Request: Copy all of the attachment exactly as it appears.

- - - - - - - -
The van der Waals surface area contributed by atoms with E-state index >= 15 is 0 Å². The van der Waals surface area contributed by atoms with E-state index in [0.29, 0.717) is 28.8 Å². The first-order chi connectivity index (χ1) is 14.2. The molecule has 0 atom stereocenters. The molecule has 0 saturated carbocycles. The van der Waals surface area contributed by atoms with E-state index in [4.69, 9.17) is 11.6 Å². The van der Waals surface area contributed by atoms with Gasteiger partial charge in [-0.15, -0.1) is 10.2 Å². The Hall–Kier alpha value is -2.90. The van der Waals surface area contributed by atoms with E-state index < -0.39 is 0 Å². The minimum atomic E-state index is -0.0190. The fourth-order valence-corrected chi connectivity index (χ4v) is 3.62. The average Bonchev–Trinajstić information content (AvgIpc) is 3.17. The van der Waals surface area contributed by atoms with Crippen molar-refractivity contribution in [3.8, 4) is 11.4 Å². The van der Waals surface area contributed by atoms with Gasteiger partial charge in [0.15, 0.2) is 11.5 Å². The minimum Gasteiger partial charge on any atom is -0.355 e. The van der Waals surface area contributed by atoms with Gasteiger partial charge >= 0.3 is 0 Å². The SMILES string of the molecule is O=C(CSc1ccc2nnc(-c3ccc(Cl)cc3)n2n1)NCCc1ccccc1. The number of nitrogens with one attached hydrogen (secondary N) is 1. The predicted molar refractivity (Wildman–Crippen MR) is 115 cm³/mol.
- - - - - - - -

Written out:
The van der Waals surface area contributed by atoms with E-state index >= 15 is 0 Å². The van der Waals surface area contributed by atoms with E-state index in [0.29, 0.717) is 28.8 Å². The first-order chi connectivity index (χ1) is 14.2. The molecule has 0 atom stereocenters. The molecule has 0 saturated carbocycles. The van der Waals surface area contributed by atoms with E-state index in [4.69, 9.17) is 11.6 Å². The van der Waals surface area contributed by atoms with Gasteiger partial charge in [-0.15, -0.1) is 10.2 Å². The Hall–Kier alpha value is -2.90. The van der Waals surface area contributed by atoms with E-state index < -0.39 is 0 Å². The minimum atomic E-state index is -0.0190. The fourth-order valence-corrected chi connectivity index (χ4v) is 3.62. The average Bonchev–Trinajstić information content (AvgIpc) is 3.17. The van der Waals surface area contributed by atoms with Crippen molar-refractivity contribution in [3.8, 4) is 11.4 Å². The van der Waals surface area contributed by atoms with Gasteiger partial charge in [0.15, 0.2) is 11.5 Å². The minimum Gasteiger partial charge on any atom is -0.355 e. The van der Waals surface area contributed by atoms with Gasteiger partial charge >= 0.3 is 0 Å². The SMILES string of the molecule is O=C(CSc1ccc2nnc(-c3ccc(Cl)cc3)n2n1)NCCc1ccccc1. The number of nitrogens with one attached hydrogen (secondary N) is 1. The predicted molar refractivity (Wildman–Crippen MR) is 115 cm³/mol.